4. Your teacher was a small mind, a controller, not a real teacher but an indoctrinator who felt challenged and threatened. How well I know the type but to compensate there were others who pushed, encouraged, challenged ever more, the real teachers.

    Liked by 1 person

    1. Such important observations, Sha’Tara. Your comments brought to mind something my social welfare policy students told me when I was teaching at a small Catholic college in rural Wisconsin. “You remind of of the teacher in “Dangerous Minds” (https://en.wikipedia.org/wiki/Dangerous_Minds). You have set high standards and helped us believe that we could meet them. No one has done that for us before.”


      1. I’ve always liked stories about “good” teachers whether true stories, based on true stories, or pure fiction. I own the DVD’s “Dangerous Minds”, “Music of the Heart”, “Stand and Deliver” and “The Emperors’ Club”.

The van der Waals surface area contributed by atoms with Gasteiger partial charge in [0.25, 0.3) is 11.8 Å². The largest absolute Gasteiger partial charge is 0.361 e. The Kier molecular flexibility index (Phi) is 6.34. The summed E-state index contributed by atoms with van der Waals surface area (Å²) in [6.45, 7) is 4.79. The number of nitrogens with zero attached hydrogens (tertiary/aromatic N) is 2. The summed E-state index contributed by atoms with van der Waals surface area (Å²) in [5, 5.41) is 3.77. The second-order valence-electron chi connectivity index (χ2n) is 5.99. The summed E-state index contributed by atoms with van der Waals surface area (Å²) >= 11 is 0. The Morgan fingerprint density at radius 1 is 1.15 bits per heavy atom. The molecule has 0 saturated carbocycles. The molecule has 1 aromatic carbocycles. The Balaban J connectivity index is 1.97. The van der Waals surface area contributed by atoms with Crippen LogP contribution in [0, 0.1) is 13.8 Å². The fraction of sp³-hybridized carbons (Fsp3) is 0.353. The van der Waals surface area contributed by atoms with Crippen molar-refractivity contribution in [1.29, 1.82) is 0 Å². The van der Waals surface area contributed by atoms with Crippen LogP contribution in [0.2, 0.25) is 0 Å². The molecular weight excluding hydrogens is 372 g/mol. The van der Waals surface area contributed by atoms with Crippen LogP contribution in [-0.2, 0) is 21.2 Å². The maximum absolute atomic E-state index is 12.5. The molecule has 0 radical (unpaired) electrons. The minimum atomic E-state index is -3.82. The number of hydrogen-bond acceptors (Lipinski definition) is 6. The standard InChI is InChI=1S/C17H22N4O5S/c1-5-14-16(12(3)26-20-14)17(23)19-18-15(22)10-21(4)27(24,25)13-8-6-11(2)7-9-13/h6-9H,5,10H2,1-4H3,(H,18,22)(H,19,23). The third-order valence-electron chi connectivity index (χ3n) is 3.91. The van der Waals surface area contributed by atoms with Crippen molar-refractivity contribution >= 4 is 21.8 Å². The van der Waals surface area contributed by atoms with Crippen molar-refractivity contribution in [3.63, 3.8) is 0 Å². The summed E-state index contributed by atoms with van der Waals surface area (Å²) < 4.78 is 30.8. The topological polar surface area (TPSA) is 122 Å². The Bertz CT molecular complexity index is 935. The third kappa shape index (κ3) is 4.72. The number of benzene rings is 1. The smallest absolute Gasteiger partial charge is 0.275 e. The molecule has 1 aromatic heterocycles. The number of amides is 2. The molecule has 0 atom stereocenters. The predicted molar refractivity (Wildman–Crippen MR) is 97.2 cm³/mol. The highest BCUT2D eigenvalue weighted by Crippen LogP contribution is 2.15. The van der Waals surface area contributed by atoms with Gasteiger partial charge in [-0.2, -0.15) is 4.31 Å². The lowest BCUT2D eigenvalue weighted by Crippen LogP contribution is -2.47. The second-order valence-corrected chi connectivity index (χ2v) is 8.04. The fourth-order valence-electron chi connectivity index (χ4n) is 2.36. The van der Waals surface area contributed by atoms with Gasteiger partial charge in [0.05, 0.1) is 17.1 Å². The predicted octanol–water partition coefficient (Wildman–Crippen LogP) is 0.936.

Liked by 1 person

  5. Such gifts you have and such a wonderful life. That teacher was just not prepared for such wisdom for such a little girl. A good teacher would have thanked, maybe hugged you, and engaged the class in a discussion of the lessons in the poem. You are that good teacher.

    Liked by 1 person

  6. A gem of a post. It reminds me of so many unkindness I had experienced from adult people, when I was a child. Sometimes it was mindless, sometimes it was intentionally cruel. This touching story that you tell, belongs to the second category. How do you handle this? Have you been able to forgive this teacher? This is something I struggle with. I want to let go of the anguish that I feel whenever I remember such an incident from my childhood. I want to forgive those adults from my heart. I think if I can forgive them, it will stop hurting. But I can’t.